And I let him be.

I let him be because as much as I know that people are supposed to be there for each other, I also know that pain is a private thing. That it needs to be dealt with alone. Alone until he's ready to share it.

So I do nothing and look at everything, especially the bed I'm seated on, the bed that wasn't only the witness of Tobias' mother last breaths, but maybe a couple hundreds' more before her. And that really does for some reason terrify me.

"You know-" Tobias' voice comes from the corner of the room and I do a double-take because I'm not sure I heard right. Is he really going to talk about it? Isn't it too soon?

"I tried figuring out the whole point of this-" His head is dropped between his knees and cradled in his hands, and his long, slender fingers infiltrate his bright red hair strands. "And you know, it's mainly pain-"

I stare at him, not sure of what to say, not sure if I should say anything at all.

He continues anyway. "I suppose the only mercy in pain is that one can feel his own pain and not that of the people closest to their hearts-" His voice catches and I try slowing down my suddenly quickened breaths. "But here?" He pauses. "I'm feeling everything. I'm feeling everyone's pain-" He sniffs. "I-I watched her die. For days. I watched her writhe in pain. I watched her in her worst moments. Alone. And maybe, I hoped I was there to make it easier for her.

"But that's not it. In fact, I hated-" He says. "I hated her." My jaw drops. He looks up, glances sideways in my direction, looks back down. "Don't look so surprised-" He says suddenly softly. "I only started liking her as a ghost. And it's the most ironic occurrence ever, I know.

"I killed myself because-" He starts and stops to inhale. He looks up at me, his teary, wide eyes lingering a bit on my unassuming figure. He then clicks his tongue. "Never mind actually, I'm sorry, I'm blathering, excuse me-"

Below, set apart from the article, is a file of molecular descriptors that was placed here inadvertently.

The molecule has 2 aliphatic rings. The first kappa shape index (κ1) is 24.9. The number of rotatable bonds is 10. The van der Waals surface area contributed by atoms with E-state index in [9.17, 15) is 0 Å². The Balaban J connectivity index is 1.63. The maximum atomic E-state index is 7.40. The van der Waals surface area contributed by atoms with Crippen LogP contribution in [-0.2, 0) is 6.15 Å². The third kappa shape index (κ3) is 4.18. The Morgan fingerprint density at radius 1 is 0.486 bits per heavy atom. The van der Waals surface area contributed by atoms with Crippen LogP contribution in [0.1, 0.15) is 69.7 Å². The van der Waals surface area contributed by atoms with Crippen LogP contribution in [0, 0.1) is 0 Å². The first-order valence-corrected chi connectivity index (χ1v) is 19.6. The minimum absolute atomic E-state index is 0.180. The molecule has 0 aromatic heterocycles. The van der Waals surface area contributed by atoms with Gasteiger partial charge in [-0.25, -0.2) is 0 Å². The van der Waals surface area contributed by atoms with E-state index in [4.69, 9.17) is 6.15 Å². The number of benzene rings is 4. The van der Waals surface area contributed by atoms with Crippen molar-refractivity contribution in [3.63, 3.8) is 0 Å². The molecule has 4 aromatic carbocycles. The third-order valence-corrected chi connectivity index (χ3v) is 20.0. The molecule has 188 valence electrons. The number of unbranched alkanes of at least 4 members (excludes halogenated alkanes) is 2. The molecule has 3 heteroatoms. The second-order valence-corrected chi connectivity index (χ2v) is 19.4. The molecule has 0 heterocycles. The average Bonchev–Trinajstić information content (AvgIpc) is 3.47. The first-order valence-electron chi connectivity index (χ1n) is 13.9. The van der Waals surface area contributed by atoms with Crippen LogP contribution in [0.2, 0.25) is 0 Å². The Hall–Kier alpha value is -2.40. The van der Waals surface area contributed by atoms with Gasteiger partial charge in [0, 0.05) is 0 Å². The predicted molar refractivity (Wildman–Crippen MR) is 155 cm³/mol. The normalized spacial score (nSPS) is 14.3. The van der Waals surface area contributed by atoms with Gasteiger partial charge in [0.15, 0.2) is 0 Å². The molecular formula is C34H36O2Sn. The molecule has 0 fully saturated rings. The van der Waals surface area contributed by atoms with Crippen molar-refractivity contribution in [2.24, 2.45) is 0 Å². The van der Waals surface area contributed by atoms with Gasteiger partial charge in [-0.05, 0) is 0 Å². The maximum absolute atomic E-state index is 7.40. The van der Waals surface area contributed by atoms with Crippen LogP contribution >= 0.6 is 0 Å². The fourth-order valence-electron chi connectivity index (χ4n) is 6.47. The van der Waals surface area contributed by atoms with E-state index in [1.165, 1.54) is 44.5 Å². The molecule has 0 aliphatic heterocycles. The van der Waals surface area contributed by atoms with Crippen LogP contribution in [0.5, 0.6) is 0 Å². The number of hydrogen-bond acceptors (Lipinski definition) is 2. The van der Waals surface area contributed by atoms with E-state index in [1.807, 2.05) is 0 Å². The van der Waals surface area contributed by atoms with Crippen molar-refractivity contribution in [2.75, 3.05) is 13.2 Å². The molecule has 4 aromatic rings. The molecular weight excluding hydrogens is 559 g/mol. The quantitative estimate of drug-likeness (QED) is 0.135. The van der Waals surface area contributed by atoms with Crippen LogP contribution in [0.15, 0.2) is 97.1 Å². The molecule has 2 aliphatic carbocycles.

"No, no-" I put out my hands suddenly causing Benji to jump off of my laps and onto the floor. "Please continue. Tobias."

Tobias throws back his head and looks at me sideways, his throat bobbing. His lips are shaped into what pain would look like. I almost scurry beneath the bed from the intensity of the waves of grief that are crashing toward me and filling the room with its bitter froth.

"It's the most ridiculous reason. I'm truly ashamed of it-" He says, stretching his left leg in front of him.

I blink at him and do nothing else because isn't this the whole point? To show you that whatever reason you'd kill yourself for is ridiculous, no matter how insurmountable it felt to carry it around when your heart knew blood and your lungs knew air?

"I loved my friends-" He says. "But- but I hated them. Mom and Dad-" He says slowly, in controlled breaths. "Yet, if I were to blame all of this on someone?" He pauses to squeeze his eyes shut and gulp. "I'd blame it on my impatient self-"

I narrow my eyes at him in confusion.

"Well, here's the thing about poets-" He says quickly with a sharp intake of breath, resting his elbow on his right knee. "We're a little impatient, a little too reckless, way too eager to experience, to feel way too deeply, to learn, even if it meant pain. We want- we want all the flavours life provides. We want to live it by our own rules-" He pauses for a while. "We above all-" He says. "We crave the freedom to do all of that. Freedom-" He sniffs, pinches his nose, attempts a smile at nothing in particular, fails.